• Dear Savvy Senior,
    Are there any computer software products that you know of that will let me help my parents with their computer issues from afar? They are in their seventies and frequently call me with their computer questions and problems, but I live across town and don’t always have time to get in the car and drive over to help them. What’s available that can help us?
    Weary Son

  • Little things make a big difference. A simple word of kindness to someone who is having a bad day can be a gift beyond measure. Sometimes a simple card can encourage and uplift the spirit. Little things, but somehow they matter to us.

  • There will be a gospel sing fundraiser Saturday, May 31 at First Baptist Church Taylorsville featuring Victory Road Quartet, formerly known as the Gloryland Quartet and The Waldridge Family. Victory Road features David Stevens, Tim Edwards, David Jones, Larry Dennison, Jerry Franklin and Carrol Ingram. The Waldridge Family features Leon Waldridge, Brent Waldridge and Wanda Waldridge.

  • A reading from John 4:5-26: So he came to a town in Samaria called Sychar, near the plot of ground Jacob had given to his son Joseph. Jacob’s well was there, and Jesus, tired as he was from the journey, sat down by the well. It was about the sixth hour.

  • 60 Years Ago
    147,000 On Kentucky Relief Rolls, Report
    Relief rolls in Kentucky continue to rise with approximately 147,000 being given surplus foods supplied through the State Division of Commodities Distribution.
    The commodities include foods by the Commodity Credit Corporation under the federal price- -support program, and are distributed by the state agency through county welfare units to needy families, either jobless or in a low income status.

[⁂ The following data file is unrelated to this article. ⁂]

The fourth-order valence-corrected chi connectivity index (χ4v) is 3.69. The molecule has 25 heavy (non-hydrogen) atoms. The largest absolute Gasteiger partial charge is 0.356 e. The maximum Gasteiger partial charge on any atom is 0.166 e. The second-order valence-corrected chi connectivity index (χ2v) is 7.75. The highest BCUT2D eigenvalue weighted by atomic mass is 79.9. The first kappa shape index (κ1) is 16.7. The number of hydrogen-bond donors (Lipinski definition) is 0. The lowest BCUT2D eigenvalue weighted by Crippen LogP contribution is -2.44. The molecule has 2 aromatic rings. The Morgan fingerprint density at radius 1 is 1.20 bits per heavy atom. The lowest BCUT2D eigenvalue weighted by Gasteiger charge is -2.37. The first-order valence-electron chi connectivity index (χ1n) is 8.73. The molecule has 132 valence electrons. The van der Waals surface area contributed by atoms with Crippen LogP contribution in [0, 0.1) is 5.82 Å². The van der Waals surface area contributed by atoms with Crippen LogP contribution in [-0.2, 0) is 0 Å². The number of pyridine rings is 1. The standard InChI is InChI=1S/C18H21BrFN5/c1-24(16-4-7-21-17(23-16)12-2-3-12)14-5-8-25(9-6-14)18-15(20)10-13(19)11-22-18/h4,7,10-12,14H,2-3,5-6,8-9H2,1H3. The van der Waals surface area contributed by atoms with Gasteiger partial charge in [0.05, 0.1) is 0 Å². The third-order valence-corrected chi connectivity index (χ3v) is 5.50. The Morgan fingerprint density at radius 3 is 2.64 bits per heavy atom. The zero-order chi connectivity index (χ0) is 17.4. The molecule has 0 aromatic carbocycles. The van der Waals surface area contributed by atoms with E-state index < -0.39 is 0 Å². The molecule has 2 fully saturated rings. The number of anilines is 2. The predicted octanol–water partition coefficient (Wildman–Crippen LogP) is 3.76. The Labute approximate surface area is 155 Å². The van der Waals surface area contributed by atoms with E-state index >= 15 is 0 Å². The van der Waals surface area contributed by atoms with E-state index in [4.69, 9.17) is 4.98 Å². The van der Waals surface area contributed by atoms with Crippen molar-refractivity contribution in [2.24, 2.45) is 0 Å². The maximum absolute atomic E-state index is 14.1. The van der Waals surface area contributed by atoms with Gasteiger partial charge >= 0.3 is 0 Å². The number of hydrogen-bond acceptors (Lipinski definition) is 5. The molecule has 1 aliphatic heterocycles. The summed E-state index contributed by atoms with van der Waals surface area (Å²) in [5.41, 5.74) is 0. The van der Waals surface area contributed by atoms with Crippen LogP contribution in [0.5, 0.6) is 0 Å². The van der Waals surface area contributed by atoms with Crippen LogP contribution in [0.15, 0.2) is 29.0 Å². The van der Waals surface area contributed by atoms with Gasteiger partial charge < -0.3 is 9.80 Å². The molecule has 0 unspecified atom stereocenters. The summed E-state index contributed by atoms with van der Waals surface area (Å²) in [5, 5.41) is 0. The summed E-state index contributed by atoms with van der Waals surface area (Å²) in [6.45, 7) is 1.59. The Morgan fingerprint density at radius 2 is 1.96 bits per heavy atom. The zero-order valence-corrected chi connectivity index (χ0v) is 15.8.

• USDA Farm Service Agency wants to remind agricultural producers of the acreage reporting requirements that must be met prior to receiving program benefits. Filing an accurate acreage report for all crops and land uses, including failed acreage and prevented planting acreage, can prevent the loss of benefits for a variety of programs.In order to comply with FSA program eligibility requirements, all producers are encouraged to visit their local FSA office to file an accurate crop certification report by the applicable deadline.

  • The most common form of plant propagation is digging and dividing which is frequently done in early spring before new growth or in the fall before plants go dormant. Digging and dividing is great for herbaceous plants but those plants that are considered woody ornamentals do not divide as easily with a spade. In this case we can look to the technique of rooting out softwood cuttings from the mother plant.

  • Agricultural chemicals are an important part of many farm operations. Used properly, they help Kentucky farmers produce an abundant, safe food supply. If mishandled, however, they can contaminate groundwater, which is a source of drinking water for many residents.You can reduce the chance that improperly used agricultural chemicals will contaminate groundwater by following these eight steps.